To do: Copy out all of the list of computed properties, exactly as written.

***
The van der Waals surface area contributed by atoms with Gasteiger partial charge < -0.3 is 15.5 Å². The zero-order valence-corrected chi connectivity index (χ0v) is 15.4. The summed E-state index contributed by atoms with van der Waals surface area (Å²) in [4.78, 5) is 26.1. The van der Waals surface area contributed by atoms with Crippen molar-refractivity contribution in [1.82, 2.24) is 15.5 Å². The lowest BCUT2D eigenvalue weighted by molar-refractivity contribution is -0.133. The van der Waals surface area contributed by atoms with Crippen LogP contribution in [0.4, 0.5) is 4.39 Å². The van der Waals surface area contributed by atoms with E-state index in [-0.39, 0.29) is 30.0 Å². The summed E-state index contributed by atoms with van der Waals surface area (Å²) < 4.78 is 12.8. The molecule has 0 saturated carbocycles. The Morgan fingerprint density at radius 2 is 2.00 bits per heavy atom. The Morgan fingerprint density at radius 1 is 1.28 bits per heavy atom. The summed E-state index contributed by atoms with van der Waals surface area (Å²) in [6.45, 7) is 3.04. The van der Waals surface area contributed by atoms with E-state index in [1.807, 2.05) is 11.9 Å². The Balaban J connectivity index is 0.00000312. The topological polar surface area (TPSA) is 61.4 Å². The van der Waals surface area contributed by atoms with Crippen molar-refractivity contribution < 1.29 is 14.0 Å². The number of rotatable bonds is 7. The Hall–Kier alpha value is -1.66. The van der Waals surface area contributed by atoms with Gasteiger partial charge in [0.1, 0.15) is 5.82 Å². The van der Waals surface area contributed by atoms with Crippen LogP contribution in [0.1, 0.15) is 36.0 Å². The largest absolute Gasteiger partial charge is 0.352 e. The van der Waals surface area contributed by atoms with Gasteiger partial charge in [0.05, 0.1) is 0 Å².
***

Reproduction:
The van der Waals surface area contributed by atoms with Gasteiger partial charge < -0.3 is 15.5 Å². The zero-order valence-corrected chi connectivity index (χ0v) is 15.4. The summed E-state index contributed by atoms with van der Waals surface area (Å²) in [4.78, 5) is 26.1. The van der Waals surface area contributed by atoms with Crippen molar-refractivity contribution in [1.82, 2.24) is 15.5 Å². The lowest BCUT2D eigenvalue weighted by molar-refractivity contribution is -0.133. The van der Waals surface area contributed by atoms with Crippen LogP contribution in [0.4, 0.5) is 4.39 Å². The van der Waals surface area contributed by atoms with E-state index in [-0.39, 0.29) is 30.0 Å². The summed E-state index contributed by atoms with van der Waals surface area (Å²) < 4.78 is 12.8. The molecule has 0 saturated carbocycles. The Morgan fingerprint density at radius 2 is 2.00 bits per heavy atom. The Morgan fingerprint density at radius 1 is 1.28 bits per heavy atom. The summed E-state index contributed by atoms with van der Waals surface area (Å²) in [6.45, 7) is 3.04. The van der Waals surface area contributed by atoms with E-state index in [1.807, 2.05) is 11.9 Å². The Balaban J connectivity index is 0.00000312. The topological polar surface area (TPSA) is 61.4 Å². The van der Waals surface area contributed by atoms with Crippen molar-refractivity contribution < 1.29 is 14.0 Å². The number of rotatable bonds is 7. The Hall–Kier alpha value is -1.66. The van der Waals surface area contributed by atoms with Gasteiger partial charge in [0.1, 0.15) is 5.82 Å². The van der Waals surface area contributed by atoms with Crippen LogP contribution in [0.1, 0.15) is 36.0 Å². The largest absolute Gasteiger partial charge is 0.352 e. The van der Waals surface area contributed by atoms with Gasteiger partial charge in [0.05, 0.1) is 0 Å².